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Avoiding the Gall of Bitterness

On November 8, 2011 in Travel Nursing

Fifteen years ago, when I was about a week from expecting my first child, I began having excruciating pain underneath my right rib cage.  My OB doctor sent me for an ultrasound to check on my gallbladder.  The ultrasound didn’t find any problems with my gallbladder.  They attributed the pain to the kicking of  two very large feet jammed tightly up against my gallbladder.  A week later, my son was born weighing a whopping 10 lbs 2 oz!  After the delivery, the pain was gone.  What a relief!  I didn’t really think about it again until I got prego with baby #2.  I ended up having the same exact same scenario with all four pregnancies.

Everytime I would lay on my right side, sure enough, about three minutes later there would be that familiar, sharp stabbing pain just under my right rib cage.   I am not sure what it is about pregnancy and gall bladders.  All I know is that the two do not get along well at all!

Each time I would tell the doctor.  Each time he dismissed it as usual pregnancy pain.

I remember learning in nursing school about the four F’s regarding gallbladder patients…Fat, Fair, Forty and Female.  Although I may have pushed maximum density a few times while I was prego, I didn’t really consider myself to be “fat.”   I will be turning “the big 40″ at the end of this year, so I definitely fit the mold for the other three now.  With all this in mind, I finally decided to refer myself to a GI doctor last week.  After a HIDA scan my doctor determined that my gallbladder is only functioning at 23%.  I’ve been really healthy all my life.  I am actually thankful this is the first real health issue I’ve ever had.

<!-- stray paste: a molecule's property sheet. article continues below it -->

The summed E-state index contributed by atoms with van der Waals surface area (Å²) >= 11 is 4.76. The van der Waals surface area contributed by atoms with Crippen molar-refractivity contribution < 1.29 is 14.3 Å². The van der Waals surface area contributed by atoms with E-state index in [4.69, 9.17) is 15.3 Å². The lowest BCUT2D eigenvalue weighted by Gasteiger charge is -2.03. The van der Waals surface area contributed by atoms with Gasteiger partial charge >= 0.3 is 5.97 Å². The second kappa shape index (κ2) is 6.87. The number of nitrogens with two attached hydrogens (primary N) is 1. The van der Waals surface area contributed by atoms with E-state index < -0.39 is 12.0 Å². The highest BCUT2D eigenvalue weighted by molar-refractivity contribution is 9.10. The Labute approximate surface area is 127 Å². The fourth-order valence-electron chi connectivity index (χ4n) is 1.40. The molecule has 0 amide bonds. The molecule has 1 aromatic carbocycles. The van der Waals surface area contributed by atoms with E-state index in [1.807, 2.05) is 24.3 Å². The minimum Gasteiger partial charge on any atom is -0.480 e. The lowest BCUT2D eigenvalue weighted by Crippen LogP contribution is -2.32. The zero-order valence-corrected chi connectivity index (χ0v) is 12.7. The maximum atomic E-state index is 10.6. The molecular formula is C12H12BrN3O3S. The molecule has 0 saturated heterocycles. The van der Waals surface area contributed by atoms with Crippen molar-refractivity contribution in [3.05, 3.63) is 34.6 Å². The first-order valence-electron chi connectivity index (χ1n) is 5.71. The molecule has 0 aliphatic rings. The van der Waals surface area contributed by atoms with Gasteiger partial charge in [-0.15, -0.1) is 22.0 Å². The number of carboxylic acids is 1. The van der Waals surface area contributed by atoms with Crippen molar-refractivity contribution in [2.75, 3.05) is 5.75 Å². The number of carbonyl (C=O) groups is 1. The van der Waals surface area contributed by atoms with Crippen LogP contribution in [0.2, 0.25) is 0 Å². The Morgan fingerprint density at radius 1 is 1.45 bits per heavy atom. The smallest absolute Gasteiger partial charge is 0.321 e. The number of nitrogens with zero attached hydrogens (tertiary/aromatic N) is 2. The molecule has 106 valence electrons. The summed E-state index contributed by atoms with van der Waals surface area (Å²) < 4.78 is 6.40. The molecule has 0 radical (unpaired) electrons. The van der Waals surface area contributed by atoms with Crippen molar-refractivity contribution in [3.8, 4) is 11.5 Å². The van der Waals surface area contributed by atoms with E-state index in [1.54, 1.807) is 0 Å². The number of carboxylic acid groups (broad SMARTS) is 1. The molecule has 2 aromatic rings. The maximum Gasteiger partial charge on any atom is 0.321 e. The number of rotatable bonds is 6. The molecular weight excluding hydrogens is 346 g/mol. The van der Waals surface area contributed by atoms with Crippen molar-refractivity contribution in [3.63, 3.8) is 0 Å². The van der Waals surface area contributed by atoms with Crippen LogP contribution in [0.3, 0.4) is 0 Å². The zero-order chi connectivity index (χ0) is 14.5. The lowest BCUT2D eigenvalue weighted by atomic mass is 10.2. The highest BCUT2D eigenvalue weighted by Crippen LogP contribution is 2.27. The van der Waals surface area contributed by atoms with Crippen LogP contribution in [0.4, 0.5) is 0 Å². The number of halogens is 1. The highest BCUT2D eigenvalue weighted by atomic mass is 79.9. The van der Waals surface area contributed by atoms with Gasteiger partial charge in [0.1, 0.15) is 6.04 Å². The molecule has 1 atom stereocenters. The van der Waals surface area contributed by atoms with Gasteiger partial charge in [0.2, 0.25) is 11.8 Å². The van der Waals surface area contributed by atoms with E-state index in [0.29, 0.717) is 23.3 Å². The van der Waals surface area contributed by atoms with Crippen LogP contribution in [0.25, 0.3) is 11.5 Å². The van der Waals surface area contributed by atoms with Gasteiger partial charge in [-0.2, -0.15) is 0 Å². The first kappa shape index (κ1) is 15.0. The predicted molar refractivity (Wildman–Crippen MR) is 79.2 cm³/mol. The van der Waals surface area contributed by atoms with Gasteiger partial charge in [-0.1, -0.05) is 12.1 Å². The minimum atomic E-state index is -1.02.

I have always felt bad for my patients suffering from gallbladder issues.  It can get really ugly.  One lady I took care of sat up on the side of the bed, doubled over in pain and just vomited bile the entire shift.  She felt so horrible that she actually welcomed the NG tube I had to put down.  I don’t know if you’ve ever thrown-up bile before, but apparently it is extremely bitter tasting.  I think that’s where the term “the gall of bitterness” comes from in Acts 8:23.

I am so thankful that other than a few “twinges” of pain after eating a fatty meal, and some reflux, I don’t feel too bad (when not prego).  But to avoid “the gall of bitterness!” I am going to schedule the surgery really soon.

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